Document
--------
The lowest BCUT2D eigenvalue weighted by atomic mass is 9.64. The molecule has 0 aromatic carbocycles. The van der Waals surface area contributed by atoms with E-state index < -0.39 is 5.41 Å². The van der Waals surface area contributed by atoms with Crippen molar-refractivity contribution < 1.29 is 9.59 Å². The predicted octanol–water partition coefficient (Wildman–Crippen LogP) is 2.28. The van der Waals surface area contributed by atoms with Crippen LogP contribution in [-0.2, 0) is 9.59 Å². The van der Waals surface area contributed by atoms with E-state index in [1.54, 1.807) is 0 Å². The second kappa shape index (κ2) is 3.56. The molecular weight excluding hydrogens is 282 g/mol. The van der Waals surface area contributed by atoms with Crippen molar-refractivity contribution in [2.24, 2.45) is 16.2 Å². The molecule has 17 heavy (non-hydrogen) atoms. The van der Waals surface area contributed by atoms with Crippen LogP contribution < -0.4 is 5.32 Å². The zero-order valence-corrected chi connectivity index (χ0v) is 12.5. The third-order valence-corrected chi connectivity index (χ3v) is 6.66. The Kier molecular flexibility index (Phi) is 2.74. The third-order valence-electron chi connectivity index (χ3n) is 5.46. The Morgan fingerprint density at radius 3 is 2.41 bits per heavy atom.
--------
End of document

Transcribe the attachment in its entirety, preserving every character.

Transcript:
The lowest BCUT2D eigenvalue weighted by atomic mass is 9.64. The molecule has 0 aromatic carbocycles. The van der Waals surface area contributed by atoms with E-state index < -0.39 is 5.41 Å². The van der Waals surface area contributed by atoms with Crippen molar-refractivity contribution < 1.29 is 9.59 Å². The predicted octanol–water partition coefficient (Wildman–Crippen LogP) is 2.28. The van der Waals surface area contributed by atoms with Crippen LogP contribution in [-0.2, 0) is 9.59 Å². The van der Waals surface area contributed by atoms with E-state index in [1.54, 1.807) is 0 Å². The second kappa shape index (κ2) is 3.56. The molecular weight excluding hydrogens is 282 g/mol. The van der Waals surface area contributed by atoms with Crippen molar-refractivity contribution in [2.24, 2.45) is 16.2 Å². The molecule has 17 heavy (non-hydrogen) atoms. The van der Waals surface area contributed by atoms with Crippen LogP contribution < -0.4 is 5.32 Å². The zero-order valence-corrected chi connectivity index (χ0v) is 12.5. The third-order valence-corrected chi connectivity index (χ3v) is 6.66. The Kier molecular flexibility index (Phi) is 2.74. The third-order valence-electron chi connectivity index (χ3n) is 5.46. The Morgan fingerprint density at radius 3 is 2.41 bits per heavy atom.